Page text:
Nail biting is a nasty habit, usually brought about by stress and sometimes boredom. Your nails are always growing and will eventually grow back, so long-term damage isn’t a concern. This habit can be the problem for men, women and children, though it tends to be a bigger problem for men -- who don’t worry about the appearance of their nails as much as some women do. Because hiding your nails under layers of pretty nail polish or fake nails isn’t an option, a few less-noticeable methods can put an end to nail biting.
Trim your nails regularly to give you less to chew on. File them down with an emery board to smooth them out into a rounded shape, as sharp corners from simply cutting them straight across can be tempting to bite.
Apply a topical solution to your nails that makes them taste bad. Buy special formulas of clear nail polish and creams at a beauty supply store or drugstore. The terrible flavor can make you more aware and less apt to chew on your nails. If you don’t want to buy commercial products, soak your nails for a few minutes in lemon juice or hot sauce.
Wear gloves over your hands, whenever possible, to put a barrier between your teeth and your nails. This will at least make you think twice about biting your nails. Instead of wearing gloves, cover each nail with a bandage or tape.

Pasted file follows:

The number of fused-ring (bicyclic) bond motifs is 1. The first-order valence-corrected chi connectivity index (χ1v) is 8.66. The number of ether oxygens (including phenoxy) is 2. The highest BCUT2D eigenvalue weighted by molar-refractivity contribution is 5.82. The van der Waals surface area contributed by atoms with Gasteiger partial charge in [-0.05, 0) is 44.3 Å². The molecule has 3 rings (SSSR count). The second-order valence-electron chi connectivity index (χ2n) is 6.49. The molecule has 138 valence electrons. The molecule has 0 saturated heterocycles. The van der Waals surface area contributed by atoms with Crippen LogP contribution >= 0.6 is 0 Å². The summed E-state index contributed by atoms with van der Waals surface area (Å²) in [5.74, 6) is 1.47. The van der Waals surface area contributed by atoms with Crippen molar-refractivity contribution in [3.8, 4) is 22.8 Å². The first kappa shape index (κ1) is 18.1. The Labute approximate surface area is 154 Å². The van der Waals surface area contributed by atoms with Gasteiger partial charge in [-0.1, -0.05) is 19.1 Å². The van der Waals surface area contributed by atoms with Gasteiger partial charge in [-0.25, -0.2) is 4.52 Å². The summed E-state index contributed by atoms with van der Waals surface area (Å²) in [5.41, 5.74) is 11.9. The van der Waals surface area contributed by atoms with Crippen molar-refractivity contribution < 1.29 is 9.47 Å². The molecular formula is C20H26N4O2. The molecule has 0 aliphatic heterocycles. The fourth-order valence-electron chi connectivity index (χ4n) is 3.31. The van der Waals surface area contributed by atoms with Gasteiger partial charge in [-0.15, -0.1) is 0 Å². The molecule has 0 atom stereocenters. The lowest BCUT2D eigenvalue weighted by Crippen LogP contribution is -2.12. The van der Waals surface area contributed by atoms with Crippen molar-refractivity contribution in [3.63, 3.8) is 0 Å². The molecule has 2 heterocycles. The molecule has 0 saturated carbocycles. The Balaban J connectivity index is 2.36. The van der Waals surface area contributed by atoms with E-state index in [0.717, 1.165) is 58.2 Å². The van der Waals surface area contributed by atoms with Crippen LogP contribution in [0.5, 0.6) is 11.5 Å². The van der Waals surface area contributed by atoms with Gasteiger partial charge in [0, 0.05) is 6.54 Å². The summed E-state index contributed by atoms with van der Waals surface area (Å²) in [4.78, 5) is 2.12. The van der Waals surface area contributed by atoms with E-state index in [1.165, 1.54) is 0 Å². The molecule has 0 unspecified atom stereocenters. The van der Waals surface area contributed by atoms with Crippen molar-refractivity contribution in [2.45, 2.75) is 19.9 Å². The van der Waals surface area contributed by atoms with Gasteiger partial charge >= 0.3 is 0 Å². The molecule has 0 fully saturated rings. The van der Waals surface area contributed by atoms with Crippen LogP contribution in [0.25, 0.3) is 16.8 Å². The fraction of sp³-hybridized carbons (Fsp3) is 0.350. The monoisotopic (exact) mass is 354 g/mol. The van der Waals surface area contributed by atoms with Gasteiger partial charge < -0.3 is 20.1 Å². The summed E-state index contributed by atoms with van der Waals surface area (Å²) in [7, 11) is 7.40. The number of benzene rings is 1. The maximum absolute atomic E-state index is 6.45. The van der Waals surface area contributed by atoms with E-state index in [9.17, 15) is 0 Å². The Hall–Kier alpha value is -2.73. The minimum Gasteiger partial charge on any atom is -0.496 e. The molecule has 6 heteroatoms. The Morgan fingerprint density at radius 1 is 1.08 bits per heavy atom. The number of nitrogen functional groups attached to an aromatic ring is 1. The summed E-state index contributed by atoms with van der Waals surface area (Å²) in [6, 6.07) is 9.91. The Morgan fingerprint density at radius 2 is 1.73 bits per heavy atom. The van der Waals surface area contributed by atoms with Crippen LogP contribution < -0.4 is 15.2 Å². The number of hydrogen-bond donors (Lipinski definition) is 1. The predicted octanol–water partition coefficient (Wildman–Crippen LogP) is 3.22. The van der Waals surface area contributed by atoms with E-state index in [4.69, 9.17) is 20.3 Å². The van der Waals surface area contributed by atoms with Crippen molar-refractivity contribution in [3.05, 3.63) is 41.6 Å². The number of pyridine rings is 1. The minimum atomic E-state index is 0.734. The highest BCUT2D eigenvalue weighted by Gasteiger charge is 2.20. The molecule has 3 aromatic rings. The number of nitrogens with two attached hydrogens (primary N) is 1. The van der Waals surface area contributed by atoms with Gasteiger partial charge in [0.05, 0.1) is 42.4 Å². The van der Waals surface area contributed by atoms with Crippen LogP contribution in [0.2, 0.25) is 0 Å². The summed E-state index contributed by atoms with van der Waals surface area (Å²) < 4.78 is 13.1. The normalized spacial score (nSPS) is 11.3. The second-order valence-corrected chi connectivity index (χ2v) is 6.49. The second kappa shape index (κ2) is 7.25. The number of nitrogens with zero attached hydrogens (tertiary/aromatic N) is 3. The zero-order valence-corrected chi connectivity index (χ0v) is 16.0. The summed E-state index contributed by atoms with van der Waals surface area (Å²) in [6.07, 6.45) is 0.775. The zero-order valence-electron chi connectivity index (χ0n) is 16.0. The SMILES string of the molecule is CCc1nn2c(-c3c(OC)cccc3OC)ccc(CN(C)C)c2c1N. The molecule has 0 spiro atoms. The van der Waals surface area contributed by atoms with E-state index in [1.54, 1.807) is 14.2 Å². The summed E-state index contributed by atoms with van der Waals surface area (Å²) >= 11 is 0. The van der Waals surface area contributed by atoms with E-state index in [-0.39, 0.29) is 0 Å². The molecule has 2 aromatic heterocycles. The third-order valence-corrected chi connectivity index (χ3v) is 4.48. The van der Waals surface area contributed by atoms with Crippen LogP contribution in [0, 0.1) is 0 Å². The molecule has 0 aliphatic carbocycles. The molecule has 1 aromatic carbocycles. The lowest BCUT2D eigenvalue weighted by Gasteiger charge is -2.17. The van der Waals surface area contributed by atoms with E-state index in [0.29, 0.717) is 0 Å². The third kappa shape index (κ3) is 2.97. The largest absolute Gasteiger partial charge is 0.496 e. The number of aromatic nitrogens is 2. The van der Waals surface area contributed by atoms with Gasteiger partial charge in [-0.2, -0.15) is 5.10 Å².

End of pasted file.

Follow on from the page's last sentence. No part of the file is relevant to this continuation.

Keep your mouth busy by chewing on gum or sucking on mints.
Doodle on a piece of paper or keep a small ball on hand to squeeze. Keep your hands busy, especially during idle time when you aren’t doing anything. If you catch yourself about to bite your nails, grab a hold of an armrest or even your knee and wait out the urge. Don’t let your hand go near your face.
If nothing seems to help and nail biting is such a severe problem that you can’t quit on your own, consult with a doctor or mental health professional to determine the cause and find a solution.
Melynda Sorrels spent 10 years in the military working in different capacities of the medical field, including dental assisting, health services administration, decontamination and urgent medical care. Awarded the National Guardsman’s Medal for Lifesaving efforts in 2002, Sorrels was also a nominee for a Red Cross Award and a certified EMT-B for four years.